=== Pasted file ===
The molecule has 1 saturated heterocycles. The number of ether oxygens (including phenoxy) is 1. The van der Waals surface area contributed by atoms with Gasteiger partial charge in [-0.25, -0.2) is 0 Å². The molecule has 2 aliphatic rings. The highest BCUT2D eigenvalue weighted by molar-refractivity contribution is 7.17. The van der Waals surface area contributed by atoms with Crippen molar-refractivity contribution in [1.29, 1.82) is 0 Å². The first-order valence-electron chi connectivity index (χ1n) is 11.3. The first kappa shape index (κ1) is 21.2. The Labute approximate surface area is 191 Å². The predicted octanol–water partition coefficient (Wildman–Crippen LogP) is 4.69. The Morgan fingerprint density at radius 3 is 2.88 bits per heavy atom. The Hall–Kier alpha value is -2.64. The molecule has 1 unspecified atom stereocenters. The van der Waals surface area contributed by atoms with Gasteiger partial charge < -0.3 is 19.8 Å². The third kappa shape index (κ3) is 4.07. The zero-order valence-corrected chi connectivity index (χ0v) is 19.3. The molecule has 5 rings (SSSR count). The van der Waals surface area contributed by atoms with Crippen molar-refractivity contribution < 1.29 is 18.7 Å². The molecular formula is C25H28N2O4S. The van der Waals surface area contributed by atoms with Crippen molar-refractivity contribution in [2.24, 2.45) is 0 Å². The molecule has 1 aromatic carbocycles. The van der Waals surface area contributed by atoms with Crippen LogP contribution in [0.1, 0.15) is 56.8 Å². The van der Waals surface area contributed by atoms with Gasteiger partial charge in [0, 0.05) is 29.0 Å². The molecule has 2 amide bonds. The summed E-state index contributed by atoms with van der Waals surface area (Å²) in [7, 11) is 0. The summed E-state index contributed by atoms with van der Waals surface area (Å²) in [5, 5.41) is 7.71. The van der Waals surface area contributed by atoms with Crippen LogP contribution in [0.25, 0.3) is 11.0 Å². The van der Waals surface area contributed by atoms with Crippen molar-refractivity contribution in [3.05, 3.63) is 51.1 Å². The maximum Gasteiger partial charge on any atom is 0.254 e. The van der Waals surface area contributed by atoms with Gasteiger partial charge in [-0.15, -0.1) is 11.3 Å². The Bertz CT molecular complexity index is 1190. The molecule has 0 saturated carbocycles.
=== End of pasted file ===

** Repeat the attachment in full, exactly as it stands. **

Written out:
The molecule has 1 saturated heterocycles. The number of ether oxygens (including phenoxy) is 1. The van der Waals surface area contributed by atoms with Gasteiger partial charge in [-0.25, -0.2) is 0 Å². The molecule has 2 aliphatic rings. The highest BCUT2D eigenvalue weighted by molar-refractivity contribution is 7.17. The van der Waals surface area contributed by atoms with Crippen molar-refractivity contribution in [1.29, 1.82) is 0 Å². The first-order valence-electron chi connectivity index (χ1n) is 11.3. The first kappa shape index (κ1) is 21.2. The Labute approximate surface area is 191 Å². The predicted octanol–water partition coefficient (Wildman–Crippen LogP) is 4.69. The Morgan fingerprint density at radius 3 is 2.88 bits per heavy atom. The Hall–Kier alpha value is -2.64. The molecule has 1 unspecified atom stereocenters. The van der Waals surface area contributed by atoms with Gasteiger partial charge < -0.3 is 19.8 Å². The third kappa shape index (κ3) is 4.07. The zero-order valence-corrected chi connectivity index (χ0v) is 19.3. The molecule has 5 rings (SSSR count). The van der Waals surface area contributed by atoms with Crippen molar-refractivity contribution < 1.29 is 18.7 Å². The molecular formula is C25H28N2O4S. The van der Waals surface area contributed by atoms with Crippen molar-refractivity contribution in [2.24, 2.45) is 0 Å². The molecule has 1 aromatic carbocycles. The van der Waals surface area contributed by atoms with Crippen LogP contribution in [0.1, 0.15) is 56.8 Å². The van der Waals surface area contributed by atoms with Gasteiger partial charge in [0, 0.05) is 29.0 Å². The molecule has 2 amide bonds. The summed E-state index contributed by atoms with van der Waals surface area (Å²) in [7, 11) is 0. The summed E-state index contributed by atoms with van der Waals surface area (Å²) in [5, 5.41) is 7.71. The van der Waals surface area contributed by atoms with Crippen LogP contribution in [0.25, 0.3) is 11.0 Å². The van der Waals surface area contributed by atoms with Crippen molar-refractivity contribution in [3.05, 3.63) is 51.1 Å². The maximum Gasteiger partial charge on any atom is 0.254 e. The van der Waals surface area contributed by atoms with Gasteiger partial charge in [-0.15, -0.1) is 11.3 Å². The Bertz CT molecular complexity index is 1190. The molecule has 0 saturated carbocycles.